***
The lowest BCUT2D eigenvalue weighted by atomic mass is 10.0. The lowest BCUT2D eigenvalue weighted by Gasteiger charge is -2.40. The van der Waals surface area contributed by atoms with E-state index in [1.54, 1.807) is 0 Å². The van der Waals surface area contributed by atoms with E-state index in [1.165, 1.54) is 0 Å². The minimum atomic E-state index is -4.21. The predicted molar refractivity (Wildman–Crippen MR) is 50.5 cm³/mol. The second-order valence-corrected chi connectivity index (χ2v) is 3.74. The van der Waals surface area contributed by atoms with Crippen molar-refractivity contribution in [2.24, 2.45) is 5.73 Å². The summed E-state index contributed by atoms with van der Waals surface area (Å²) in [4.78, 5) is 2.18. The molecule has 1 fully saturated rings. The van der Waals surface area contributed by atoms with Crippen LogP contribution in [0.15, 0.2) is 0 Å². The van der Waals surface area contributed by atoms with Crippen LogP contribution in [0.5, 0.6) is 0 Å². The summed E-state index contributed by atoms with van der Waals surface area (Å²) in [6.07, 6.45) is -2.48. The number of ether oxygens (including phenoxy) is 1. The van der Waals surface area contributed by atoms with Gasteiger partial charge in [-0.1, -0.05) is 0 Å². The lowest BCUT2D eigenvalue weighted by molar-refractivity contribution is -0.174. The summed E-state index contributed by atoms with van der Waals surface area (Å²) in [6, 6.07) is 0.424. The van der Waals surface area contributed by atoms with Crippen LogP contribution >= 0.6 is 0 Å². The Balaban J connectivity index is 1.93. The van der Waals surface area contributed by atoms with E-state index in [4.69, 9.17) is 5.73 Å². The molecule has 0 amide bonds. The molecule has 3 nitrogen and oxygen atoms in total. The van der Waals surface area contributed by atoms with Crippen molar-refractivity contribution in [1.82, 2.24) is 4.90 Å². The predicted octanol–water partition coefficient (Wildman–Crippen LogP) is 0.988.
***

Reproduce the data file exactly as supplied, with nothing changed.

The lowest BCUT2D eigenvalue weighted by atomic mass is 10.0. The lowest BCUT2D eigenvalue weighted by Gasteiger charge is -2.40. The van der Waals surface area contributed by atoms with E-state index in [1.54, 1.807) is 0 Å². The van der Waals surface area contributed by atoms with E-state index in [1.165, 1.54) is 0 Å². The minimum atomic E-state index is -4.21. The predicted molar refractivity (Wildman–Crippen MR) is 50.5 cm³/mol. The second-order valence-corrected chi connectivity index (χ2v) is 3.74. The van der Waals surface area contributed by atoms with Crippen molar-refractivity contribution in [2.24, 2.45) is 5.73 Å². The summed E-state index contributed by atoms with van der Waals surface area (Å²) in [4.78, 5) is 2.18. The molecule has 1 fully saturated rings. The van der Waals surface area contributed by atoms with Crippen LogP contribution in [0.15, 0.2) is 0 Å². The van der Waals surface area contributed by atoms with Crippen LogP contribution in [0.5, 0.6) is 0 Å². The summed E-state index contributed by atoms with van der Waals surface area (Å²) in [6.07, 6.45) is -2.48. The number of ether oxygens (including phenoxy) is 1. The van der Waals surface area contributed by atoms with Gasteiger partial charge in [-0.1, -0.05) is 0 Å². The lowest BCUT2D eigenvalue weighted by molar-refractivity contribution is -0.174. The summed E-state index contributed by atoms with van der Waals surface area (Å²) in [6, 6.07) is 0.424. The van der Waals surface area contributed by atoms with Crippen LogP contribution >= 0.6 is 0 Å². The Balaban J connectivity index is 1.93. The van der Waals surface area contributed by atoms with E-state index in [4.69, 9.17) is 5.73 Å². The molecule has 0 amide bonds. The molecule has 3 nitrogen and oxygen atoms in total. The van der Waals surface area contributed by atoms with Crippen molar-refractivity contribution in [1.82, 2.24) is 4.90 Å². The predicted octanol–water partition coefficient (Wildman–Crippen LogP) is 0.988.